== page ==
Kamal Haasan's Vishwaroopam is returning to cinemas in Malaysia -- but only after muting brief sections of the film that disturbed some Muslim viewers.
The film was yanked from Malaysian theaters the day after it opened on January 25, even though it had been approved by the Film Censorship Board (LPF). According to The Hollywood Reporter, the LPF acted in response to "letters of protest filed by the Malaysian Indian Muslim Congress (Kimma) and the Federation of Malaysian Indian Muslim Associations (Permim) complaining of religious insensitivity, Following a series of reviews with participation from Kimma and Permim, LPF chairman Raja Azahar said in a statement: 'The approval is given with the condition that the distributor agrees to additional cuts to the movie."
The censorship is said to involve 16 brief sections that will be muted so that the potentially offensive dialogue will not be heard.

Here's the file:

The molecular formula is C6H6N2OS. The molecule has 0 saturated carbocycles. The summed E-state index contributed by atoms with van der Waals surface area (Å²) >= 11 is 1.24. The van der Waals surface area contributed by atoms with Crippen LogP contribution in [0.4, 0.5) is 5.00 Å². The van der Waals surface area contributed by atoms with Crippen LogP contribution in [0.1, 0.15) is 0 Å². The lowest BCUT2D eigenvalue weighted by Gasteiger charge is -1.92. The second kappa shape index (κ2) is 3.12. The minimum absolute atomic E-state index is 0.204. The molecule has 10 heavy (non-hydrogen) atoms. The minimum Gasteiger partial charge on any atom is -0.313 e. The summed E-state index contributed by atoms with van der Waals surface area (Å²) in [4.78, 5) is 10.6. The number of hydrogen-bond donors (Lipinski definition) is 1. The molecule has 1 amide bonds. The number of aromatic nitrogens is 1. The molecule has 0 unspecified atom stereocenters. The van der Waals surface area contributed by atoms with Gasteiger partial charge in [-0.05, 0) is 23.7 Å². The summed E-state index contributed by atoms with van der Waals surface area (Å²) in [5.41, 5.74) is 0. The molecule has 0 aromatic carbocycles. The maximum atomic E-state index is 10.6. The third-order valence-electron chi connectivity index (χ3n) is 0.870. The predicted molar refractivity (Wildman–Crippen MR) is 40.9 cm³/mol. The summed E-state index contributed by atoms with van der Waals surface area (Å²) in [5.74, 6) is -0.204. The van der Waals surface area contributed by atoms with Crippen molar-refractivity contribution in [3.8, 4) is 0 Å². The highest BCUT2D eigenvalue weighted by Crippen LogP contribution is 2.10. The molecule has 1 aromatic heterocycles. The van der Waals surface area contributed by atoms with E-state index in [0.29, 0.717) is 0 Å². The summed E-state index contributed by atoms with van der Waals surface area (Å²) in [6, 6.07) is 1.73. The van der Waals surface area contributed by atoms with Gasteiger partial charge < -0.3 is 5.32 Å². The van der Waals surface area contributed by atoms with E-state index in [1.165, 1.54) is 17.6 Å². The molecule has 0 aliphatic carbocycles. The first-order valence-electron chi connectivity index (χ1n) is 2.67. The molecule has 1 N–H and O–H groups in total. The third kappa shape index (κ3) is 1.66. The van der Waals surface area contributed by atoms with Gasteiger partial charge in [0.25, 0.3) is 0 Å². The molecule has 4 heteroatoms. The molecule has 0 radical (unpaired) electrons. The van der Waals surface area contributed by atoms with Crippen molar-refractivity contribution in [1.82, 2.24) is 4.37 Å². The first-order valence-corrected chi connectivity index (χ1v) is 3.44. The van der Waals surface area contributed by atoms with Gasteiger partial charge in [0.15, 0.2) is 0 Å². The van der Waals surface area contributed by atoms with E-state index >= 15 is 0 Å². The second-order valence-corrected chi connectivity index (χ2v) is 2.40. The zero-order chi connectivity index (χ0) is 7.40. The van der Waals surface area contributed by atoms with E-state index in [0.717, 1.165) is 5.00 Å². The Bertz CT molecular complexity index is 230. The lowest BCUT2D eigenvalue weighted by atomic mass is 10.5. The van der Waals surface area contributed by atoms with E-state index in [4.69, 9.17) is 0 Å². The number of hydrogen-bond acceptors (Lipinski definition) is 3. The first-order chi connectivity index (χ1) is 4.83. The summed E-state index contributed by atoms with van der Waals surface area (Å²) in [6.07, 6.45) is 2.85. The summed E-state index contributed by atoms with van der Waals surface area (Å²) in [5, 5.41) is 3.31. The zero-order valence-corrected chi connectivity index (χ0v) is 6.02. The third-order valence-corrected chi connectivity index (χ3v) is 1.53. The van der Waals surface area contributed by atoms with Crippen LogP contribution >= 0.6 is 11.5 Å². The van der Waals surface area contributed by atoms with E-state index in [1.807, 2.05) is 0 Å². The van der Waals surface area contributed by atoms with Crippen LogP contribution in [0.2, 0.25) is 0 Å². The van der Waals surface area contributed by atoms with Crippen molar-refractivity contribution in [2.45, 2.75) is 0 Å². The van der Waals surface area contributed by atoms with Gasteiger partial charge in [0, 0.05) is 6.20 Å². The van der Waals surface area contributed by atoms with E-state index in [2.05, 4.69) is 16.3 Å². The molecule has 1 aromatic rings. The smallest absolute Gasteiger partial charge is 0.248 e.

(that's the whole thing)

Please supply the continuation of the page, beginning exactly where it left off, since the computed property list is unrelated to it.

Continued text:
In his review, our own J Hurtado touched on the troubles experienced by Hasaan in making the film, noting:
The film has been in the news in India for months, partly due to some clever publicity stunts engineered by Mr. Haasan, and partly due to lingering concerns in politically-correct India that it would be offensive to Muslims, the country's second largest religious group. In fact, as of this review, the film is still under a ban in its native Tamil Nadu due to what some are saying is an overtly negative portrayal of Muslims. So, this may be one of the first reviews you see, simply because Kamal Haasan is fighting a 15 day ban against the film in the region in which it is likely to do the best business. This is the world in which we live.
He concluded: "If you can overlook the inane Anglo characters that populate much of the film's second half, there is plenty to enjoy about Vishwaroopam. I'd been watching the trailers intently for months, and they do not do the film justice. Vishwaroopam is proof, to me, that Kamal Haasan still has some juice, and he managed to exceed my modest expectations, Vishwaroopam is good fun!"
Film Business Asia reports that the distributor has not yet announced when the film would return to theaters. In the meantime, "pirated DVD copies have circulated widely in Malaysia."
As to the temporary ban in Tamil Nadu, that was lifted on February 7, but only after cuts were made. So the Malaysia censorship is only the latest example of the problems experienced by Hasaan in making his movie.